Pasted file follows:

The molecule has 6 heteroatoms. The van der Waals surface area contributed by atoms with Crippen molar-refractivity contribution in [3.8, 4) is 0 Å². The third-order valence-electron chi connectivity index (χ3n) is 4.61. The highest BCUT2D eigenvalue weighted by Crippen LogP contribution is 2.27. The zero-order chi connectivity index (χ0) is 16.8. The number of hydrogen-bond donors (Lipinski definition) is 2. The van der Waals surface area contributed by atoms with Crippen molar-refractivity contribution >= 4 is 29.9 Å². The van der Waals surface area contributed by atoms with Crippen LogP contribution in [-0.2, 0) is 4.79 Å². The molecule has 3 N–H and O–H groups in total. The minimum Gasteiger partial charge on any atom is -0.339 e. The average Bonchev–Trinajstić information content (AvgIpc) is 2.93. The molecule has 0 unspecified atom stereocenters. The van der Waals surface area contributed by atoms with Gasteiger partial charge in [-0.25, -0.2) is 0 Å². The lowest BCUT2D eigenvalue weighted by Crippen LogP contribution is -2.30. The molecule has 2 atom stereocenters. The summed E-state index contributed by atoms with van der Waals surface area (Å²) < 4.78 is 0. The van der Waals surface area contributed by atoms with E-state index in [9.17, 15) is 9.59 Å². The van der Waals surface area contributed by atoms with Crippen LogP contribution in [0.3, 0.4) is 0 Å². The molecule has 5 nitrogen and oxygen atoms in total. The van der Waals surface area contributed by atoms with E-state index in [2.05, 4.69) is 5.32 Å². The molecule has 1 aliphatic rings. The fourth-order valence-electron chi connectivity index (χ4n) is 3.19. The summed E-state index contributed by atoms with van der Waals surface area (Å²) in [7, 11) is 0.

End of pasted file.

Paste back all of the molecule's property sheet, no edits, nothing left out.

The molecule has 6 heteroatoms. The van der Waals surface area contributed by atoms with Crippen molar-refractivity contribution in [3.8, 4) is 0 Å². The third-order valence-electron chi connectivity index (χ3n) is 4.61. The highest BCUT2D eigenvalue weighted by Crippen LogP contribution is 2.27. The zero-order chi connectivity index (χ0) is 16.8. The number of hydrogen-bond donors (Lipinski definition) is 2. The van der Waals surface area contributed by atoms with Crippen molar-refractivity contribution >= 4 is 29.9 Å². The van der Waals surface area contributed by atoms with Crippen LogP contribution in [-0.2, 0) is 4.79 Å². The molecule has 3 N–H and O–H groups in total. The minimum Gasteiger partial charge on any atom is -0.339 e. The average Bonchev–Trinajstić information content (AvgIpc) is 2.93. The molecule has 0 unspecified atom stereocenters. The van der Waals surface area contributed by atoms with Gasteiger partial charge in [-0.25, -0.2) is 0 Å². The lowest BCUT2D eigenvalue weighted by Crippen LogP contribution is -2.30. The molecule has 2 atom stereocenters. The summed E-state index contributed by atoms with van der Waals surface area (Å²) < 4.78 is 0. The van der Waals surface area contributed by atoms with E-state index in [9.17, 15) is 9.59 Å². The van der Waals surface area contributed by atoms with Crippen LogP contribution in [0.3, 0.4) is 0 Å². The molecule has 5 nitrogen and oxygen atoms in total. The van der Waals surface area contributed by atoms with E-state index in [2.05, 4.69) is 5.32 Å². The molecule has 1 aliphatic rings. The fourth-order valence-electron chi connectivity index (χ4n) is 3.19. The summed E-state index contributed by atoms with van der Waals surface area (Å²) in [7, 11) is 0.